Neurofunctional Reward Processing Changes in Cocaine Dependence During Recovery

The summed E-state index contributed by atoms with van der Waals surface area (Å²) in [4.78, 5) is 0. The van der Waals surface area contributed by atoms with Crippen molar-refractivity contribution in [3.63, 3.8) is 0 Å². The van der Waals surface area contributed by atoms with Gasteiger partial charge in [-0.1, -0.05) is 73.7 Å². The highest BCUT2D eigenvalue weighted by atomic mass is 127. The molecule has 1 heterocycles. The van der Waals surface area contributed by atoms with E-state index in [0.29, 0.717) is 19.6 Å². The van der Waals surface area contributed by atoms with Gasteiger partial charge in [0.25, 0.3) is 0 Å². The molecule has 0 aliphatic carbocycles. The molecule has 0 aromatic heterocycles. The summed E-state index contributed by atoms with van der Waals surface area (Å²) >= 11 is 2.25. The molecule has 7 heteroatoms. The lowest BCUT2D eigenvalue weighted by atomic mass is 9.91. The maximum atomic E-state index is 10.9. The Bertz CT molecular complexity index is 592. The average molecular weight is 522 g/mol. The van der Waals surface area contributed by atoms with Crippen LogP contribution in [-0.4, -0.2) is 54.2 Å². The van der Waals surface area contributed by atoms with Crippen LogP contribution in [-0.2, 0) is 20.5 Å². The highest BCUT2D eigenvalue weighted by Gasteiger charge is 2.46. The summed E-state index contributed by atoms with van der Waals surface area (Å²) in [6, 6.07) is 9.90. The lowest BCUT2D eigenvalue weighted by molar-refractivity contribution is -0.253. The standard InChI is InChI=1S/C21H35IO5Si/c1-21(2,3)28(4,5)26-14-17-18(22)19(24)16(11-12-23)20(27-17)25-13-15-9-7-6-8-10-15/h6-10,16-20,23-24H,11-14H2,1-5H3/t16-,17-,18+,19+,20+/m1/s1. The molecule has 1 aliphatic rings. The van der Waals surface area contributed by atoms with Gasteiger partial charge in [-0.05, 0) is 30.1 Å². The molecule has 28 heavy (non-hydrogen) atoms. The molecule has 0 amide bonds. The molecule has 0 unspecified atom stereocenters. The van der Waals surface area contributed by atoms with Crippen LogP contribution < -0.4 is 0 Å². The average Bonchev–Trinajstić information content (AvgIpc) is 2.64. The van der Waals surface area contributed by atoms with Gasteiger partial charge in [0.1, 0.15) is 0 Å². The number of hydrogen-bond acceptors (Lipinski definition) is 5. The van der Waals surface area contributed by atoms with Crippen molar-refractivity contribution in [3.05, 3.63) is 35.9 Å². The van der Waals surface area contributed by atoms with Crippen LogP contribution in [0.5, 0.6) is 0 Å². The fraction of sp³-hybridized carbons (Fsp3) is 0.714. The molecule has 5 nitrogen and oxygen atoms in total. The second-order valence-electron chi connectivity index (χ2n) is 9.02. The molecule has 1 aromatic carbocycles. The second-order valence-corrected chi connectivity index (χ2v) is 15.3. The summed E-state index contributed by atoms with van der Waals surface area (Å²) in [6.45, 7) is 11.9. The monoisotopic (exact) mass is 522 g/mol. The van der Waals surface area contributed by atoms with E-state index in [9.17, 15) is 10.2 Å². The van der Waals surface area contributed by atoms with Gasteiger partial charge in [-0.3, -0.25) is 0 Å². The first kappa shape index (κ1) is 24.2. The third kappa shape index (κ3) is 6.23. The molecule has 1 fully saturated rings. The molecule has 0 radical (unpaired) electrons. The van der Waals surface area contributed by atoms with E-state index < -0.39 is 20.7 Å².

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Although reward processing appears altered in addiction, few studies track neurofunctional changes following treatment or relate these to measures of reduced drug use. The current study examined neurofunctional alterations in reward processing in cocaine dependence (CD) pretreatment and posttreatment to determine whether these changes relate to clinically meaningful outcome indicators. Treatment-seeking CD outpatients (N=29) underwent functional magnetic resonance imaging while performing a monetary incentive delay task (MIDT) pretreatment and posttreatment. The MIDT parses anticipatory from outcome phases of reward/loss processing. Abstinence indicators (negative urines, days abstinent from cocaine during follow-up) were collected throughout treatment and up to 1 year later. Healthy control (HC) participants (N=28) were also scanned twice with the MIDT. Relative to pretreatment, at posttreatment CD participants demonstrated increased anticipatory reward activity in the midbrain, thalamus, and precuneus (pFWE<0.05). Increased midbrain activity correlated with cocaine abstinence during the 1-year follow-up. Ventral striatal (VS) activity during loss anticipation correlated negatively with negative urine screens. HC group test-retest results showed decreased ventromedial prefrontal cortex activity during winning outcomes. CD-HC group-by-time differences revealed increased left inferior frontal gyrus activity in the CD group during anticipatory phases at posttreatment. In CD participants, increased posttreatment activity in dopamine-innervated regions suggests lowered thresholds in anticipatory signaling for non-drug rewards. Midbrain and VS responses may represent biomarkers associated with CD abstinence. Abstinence-related neurobiological changes occur in similar regions implicated during active use and may possibly be used to track progress during short- and long-term recovery.
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